The U.S. needs tax reform

Australia’s Senate, on Thursday, voted to repeal [1] legislation and thereby end its country’s two-year experiment with the carbon tax. The carbon tax, it turned out, cost Australia’s economy about $8.5 billion each year and added approximately $500 to families’ utility bills.

The United States could learn from Australia’s experience. While calls for some kind of carbon tax have always lurked under the surface, they’ve been getting louder and clearer in recent months. And, unsettlingly, more bipartisan.

Former Treasury Secretary under President George Bush, Hank Paulson, called for a carbon tax in June by way of a New York Times op-ed [2]. The Weekly Standard ran a slightly convoluted piece [3] arguing that even though a carbon tax would increase tax bills and product costs, but it would be a small price to pay as a substitute for President Obama’s regulatory machine. Then there are the typical progressive culprits who believe in a carbon tax as one tool for fighting climate change.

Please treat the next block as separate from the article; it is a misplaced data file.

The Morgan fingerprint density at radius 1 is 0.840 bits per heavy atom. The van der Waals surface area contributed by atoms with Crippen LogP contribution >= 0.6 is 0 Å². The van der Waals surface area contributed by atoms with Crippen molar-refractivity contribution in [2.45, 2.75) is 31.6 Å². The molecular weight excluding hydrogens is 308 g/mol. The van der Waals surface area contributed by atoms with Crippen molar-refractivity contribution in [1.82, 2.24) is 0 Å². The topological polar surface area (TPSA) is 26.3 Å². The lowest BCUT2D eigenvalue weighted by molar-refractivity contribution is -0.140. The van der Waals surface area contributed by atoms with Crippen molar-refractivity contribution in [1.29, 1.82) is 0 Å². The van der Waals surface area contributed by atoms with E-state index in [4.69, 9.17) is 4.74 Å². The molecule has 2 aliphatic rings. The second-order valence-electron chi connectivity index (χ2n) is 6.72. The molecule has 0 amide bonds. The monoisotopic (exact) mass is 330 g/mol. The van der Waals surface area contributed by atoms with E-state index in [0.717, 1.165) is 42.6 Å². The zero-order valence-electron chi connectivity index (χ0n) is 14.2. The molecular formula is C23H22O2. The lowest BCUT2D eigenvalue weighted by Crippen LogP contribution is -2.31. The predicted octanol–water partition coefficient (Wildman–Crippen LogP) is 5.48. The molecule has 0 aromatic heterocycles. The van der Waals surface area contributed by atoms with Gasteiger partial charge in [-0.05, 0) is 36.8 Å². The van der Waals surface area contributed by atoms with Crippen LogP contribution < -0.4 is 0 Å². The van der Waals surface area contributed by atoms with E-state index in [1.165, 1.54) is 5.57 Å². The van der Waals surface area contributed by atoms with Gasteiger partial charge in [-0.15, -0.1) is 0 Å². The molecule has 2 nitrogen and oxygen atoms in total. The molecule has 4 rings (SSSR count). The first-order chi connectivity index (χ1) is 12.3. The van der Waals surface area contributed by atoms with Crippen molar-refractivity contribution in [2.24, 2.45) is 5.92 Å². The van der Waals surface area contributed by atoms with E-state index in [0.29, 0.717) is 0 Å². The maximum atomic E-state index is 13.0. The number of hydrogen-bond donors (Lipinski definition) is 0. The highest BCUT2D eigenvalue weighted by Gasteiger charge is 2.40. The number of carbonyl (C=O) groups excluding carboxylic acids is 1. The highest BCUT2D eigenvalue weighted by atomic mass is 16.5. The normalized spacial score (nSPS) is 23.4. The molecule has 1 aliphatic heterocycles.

Our elected officials need to be focused on tax reform, not adding more taxes to the books. As it currently stands, the federal tax code is unfair and imbalanced. It’s a complicated web filled with loopholes that seem to help and benefit only a small slice of the population. Middle-class Americans are struggling every day. The last thing they need is a tax that causes their power bills to skyrocket.

If our politicians try to ram a carbon tax through, they do so at their own peril. We’ll be watching.